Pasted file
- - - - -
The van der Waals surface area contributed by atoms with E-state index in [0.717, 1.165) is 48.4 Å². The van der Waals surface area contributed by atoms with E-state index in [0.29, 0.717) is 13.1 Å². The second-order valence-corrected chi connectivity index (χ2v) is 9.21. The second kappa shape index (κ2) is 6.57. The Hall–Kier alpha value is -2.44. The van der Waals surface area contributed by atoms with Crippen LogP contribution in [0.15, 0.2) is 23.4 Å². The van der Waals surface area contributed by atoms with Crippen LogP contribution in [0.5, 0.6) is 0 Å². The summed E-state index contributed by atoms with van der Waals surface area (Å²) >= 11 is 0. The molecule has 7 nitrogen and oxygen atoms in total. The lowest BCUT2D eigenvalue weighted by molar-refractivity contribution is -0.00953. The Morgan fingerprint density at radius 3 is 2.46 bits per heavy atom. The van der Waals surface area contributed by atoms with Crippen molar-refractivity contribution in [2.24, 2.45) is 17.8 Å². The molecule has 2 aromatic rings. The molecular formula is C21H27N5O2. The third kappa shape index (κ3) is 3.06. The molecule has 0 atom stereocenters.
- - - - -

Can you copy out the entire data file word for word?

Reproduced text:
The van der Waals surface area contributed by atoms with E-state index in [0.717, 1.165) is 48.4 Å². The van der Waals surface area contributed by atoms with E-state index in [0.29, 0.717) is 13.1 Å². The second-order valence-corrected chi connectivity index (χ2v) is 9.21. The second kappa shape index (κ2) is 6.57. The Hall–Kier alpha value is -2.44. The van der Waals surface area contributed by atoms with Crippen LogP contribution in [0.15, 0.2) is 23.4 Å². The van der Waals surface area contributed by atoms with Crippen LogP contribution in [0.5, 0.6) is 0 Å². The summed E-state index contributed by atoms with van der Waals surface area (Å²) >= 11 is 0. The molecule has 7 nitrogen and oxygen atoms in total. The lowest BCUT2D eigenvalue weighted by molar-refractivity contribution is -0.00953. The Morgan fingerprint density at radius 3 is 2.46 bits per heavy atom. The van der Waals surface area contributed by atoms with Crippen molar-refractivity contribution in [2.24, 2.45) is 17.8 Å². The molecule has 2 aromatic rings. The molecular formula is C21H27N5O2. The third kappa shape index (κ3) is 3.06. The molecule has 0 atom stereocenters.